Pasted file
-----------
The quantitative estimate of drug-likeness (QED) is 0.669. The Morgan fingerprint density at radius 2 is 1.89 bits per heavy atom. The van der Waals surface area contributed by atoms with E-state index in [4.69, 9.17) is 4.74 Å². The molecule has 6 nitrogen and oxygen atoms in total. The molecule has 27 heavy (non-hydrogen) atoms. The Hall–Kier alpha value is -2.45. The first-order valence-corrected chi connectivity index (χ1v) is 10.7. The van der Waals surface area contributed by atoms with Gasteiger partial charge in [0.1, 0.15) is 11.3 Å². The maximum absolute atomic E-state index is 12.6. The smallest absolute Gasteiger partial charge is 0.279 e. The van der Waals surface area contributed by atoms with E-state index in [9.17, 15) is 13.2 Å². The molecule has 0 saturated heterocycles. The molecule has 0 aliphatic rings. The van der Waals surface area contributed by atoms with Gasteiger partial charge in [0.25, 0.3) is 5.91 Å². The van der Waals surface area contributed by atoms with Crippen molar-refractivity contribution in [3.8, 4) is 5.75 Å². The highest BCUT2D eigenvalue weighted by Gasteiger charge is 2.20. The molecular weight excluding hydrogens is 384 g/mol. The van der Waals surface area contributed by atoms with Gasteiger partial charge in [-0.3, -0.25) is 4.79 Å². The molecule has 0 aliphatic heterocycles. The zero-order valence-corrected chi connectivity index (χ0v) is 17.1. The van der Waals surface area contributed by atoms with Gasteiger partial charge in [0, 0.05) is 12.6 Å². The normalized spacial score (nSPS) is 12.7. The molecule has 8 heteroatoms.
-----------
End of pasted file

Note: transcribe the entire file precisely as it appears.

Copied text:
The quantitative estimate of drug-likeness (QED) is 0.669. The Morgan fingerprint density at radius 2 is 1.89 bits per heavy atom. The van der Waals surface area contributed by atoms with E-state index in [4.69, 9.17) is 4.74 Å². The molecule has 6 nitrogen and oxygen atoms in total. The molecule has 27 heavy (non-hydrogen) atoms. The Hall–Kier alpha value is -2.45. The first-order valence-corrected chi connectivity index (χ1v) is 10.7. The van der Waals surface area contributed by atoms with Gasteiger partial charge in [0.1, 0.15) is 11.3 Å². The maximum absolute atomic E-state index is 12.6. The smallest absolute Gasteiger partial charge is 0.279 e. The van der Waals surface area contributed by atoms with E-state index in [9.17, 15) is 13.2 Å². The molecule has 0 saturated heterocycles. The molecule has 0 aliphatic rings. The van der Waals surface area contributed by atoms with Gasteiger partial charge in [0.25, 0.3) is 5.91 Å². The van der Waals surface area contributed by atoms with Crippen molar-refractivity contribution in [3.8, 4) is 5.75 Å². The highest BCUT2D eigenvalue weighted by Gasteiger charge is 2.20. The molecular weight excluding hydrogens is 384 g/mol. The van der Waals surface area contributed by atoms with Gasteiger partial charge in [-0.3, -0.25) is 4.79 Å². The molecule has 0 aliphatic heterocycles. The zero-order valence-corrected chi connectivity index (χ0v) is 17.1. The van der Waals surface area contributed by atoms with Gasteiger partial charge in [0, 0.05) is 12.6 Å². The normalized spacial score (nSPS) is 12.7. The molecule has 8 heteroatoms.